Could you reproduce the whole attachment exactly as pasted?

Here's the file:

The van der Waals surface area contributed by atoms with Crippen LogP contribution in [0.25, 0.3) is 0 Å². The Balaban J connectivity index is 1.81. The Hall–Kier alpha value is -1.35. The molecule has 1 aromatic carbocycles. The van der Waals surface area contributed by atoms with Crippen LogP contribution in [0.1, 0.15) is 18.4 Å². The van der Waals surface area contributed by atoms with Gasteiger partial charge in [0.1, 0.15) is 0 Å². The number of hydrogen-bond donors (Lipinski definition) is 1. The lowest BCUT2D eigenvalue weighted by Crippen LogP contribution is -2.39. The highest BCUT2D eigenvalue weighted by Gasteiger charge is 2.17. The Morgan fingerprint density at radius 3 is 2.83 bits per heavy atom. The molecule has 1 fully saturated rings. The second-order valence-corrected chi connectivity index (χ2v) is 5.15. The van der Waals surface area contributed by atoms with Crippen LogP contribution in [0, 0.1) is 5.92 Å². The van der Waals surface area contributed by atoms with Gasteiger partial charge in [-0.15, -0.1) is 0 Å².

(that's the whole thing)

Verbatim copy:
The van der Waals surface area contributed by atoms with Crippen LogP contribution in [0.25, 0.3) is 0 Å². The Balaban J connectivity index is 1.81. The Hall–Kier alpha value is -1.35. The molecule has 1 aromatic carbocycles. The van der Waals surface area contributed by atoms with Crippen LogP contribution in [0.1, 0.15) is 18.4 Å². The van der Waals surface area contributed by atoms with Gasteiger partial charge in [0.1, 0.15) is 0 Å². The number of hydrogen-bond donors (Lipinski definition) is 1. The lowest BCUT2D eigenvalue weighted by Crippen LogP contribution is -2.39. The highest BCUT2D eigenvalue weighted by Gasteiger charge is 2.17. The Morgan fingerprint density at radius 3 is 2.83 bits per heavy atom. The molecule has 1 fully saturated rings. The second-order valence-corrected chi connectivity index (χ2v) is 5.15. The van der Waals surface area contributed by atoms with Crippen LogP contribution in [0, 0.1) is 5.92 Å². The van der Waals surface area contributed by atoms with Gasteiger partial charge in [-0.15, -0.1) is 0 Å².